May 8, 2018
Born in Sonora, Mexico, Ariel Zatarain Tumbaga is a scholar of Mexican and Chicana/o Indigenous literature and culture. He has a PhD in Hispanic Languages and Literatures from the University of California Los Angeles. His book Yaqui Indigeneity: Epistemology, Diaspora, and the Construction of Yoeme Identity , published in March, is the first book-length study of the representation of the Yaqui nation in literature. Last month Ariel sat down with Ed Battistella and the blog Literary Ashland for a Q & A about his work:
Ed Battistella: Congratulations on your book. Can you tell our readers a bit about it? What fascinates you about Yoeme Identity and the trope of the Yaqui warrior?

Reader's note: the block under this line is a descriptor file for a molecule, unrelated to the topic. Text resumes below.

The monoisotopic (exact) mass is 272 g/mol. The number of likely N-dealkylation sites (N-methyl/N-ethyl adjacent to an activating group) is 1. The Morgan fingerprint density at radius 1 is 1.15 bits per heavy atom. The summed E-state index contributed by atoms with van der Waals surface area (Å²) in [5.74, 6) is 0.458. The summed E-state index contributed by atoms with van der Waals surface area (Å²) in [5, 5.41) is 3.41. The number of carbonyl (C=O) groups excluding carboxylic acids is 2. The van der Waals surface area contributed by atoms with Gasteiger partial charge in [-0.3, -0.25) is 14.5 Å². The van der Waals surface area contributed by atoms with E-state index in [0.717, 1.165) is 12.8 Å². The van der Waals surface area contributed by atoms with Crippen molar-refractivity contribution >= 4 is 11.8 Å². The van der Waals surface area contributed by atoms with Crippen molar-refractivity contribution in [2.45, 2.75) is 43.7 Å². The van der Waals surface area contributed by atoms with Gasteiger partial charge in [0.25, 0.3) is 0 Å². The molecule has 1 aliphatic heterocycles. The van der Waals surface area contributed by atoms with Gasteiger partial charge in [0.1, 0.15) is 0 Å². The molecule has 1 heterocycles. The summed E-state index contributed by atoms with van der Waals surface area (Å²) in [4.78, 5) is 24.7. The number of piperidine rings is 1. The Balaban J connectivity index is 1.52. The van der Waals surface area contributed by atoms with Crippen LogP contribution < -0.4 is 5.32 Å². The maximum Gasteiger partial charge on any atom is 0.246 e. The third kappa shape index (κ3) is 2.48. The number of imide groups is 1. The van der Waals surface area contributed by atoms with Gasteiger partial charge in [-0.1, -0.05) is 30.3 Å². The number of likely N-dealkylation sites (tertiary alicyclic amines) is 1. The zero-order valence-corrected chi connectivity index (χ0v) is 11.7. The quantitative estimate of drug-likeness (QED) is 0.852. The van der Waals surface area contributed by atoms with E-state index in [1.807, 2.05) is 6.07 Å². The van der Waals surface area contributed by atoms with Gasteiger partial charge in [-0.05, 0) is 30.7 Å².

Ariel Zatarain Tumbaga: Thank you Ed. Yaqui Indigeneity: Epistemology, Diaspora, and the Construction of Yoeme Identity is a study of the representation of the Yoeme (or Yaqui) indigenous nation in Mexican and Chicana/o (Mexican American) literatures. In it, I study Native depictions with an emphasis on Yaqui history and culture. Until now, there has not been a book length study on this community’s representation in literature, despite their historical and political importance in Mexico, and their presence in the United States. Yaqui Indigeneity is also unique in that it looks to Yoeme history, cosmology, and traditional ceremonies (oral tradition known as etehoi and dance) as a basis for its literary analysis. Finally, it identifies a group of authors that I call Chicana/o-Yaqui writers, who are the sons and daughters of the Yoeme diaspora, often a direct result of… see the complete Q & A.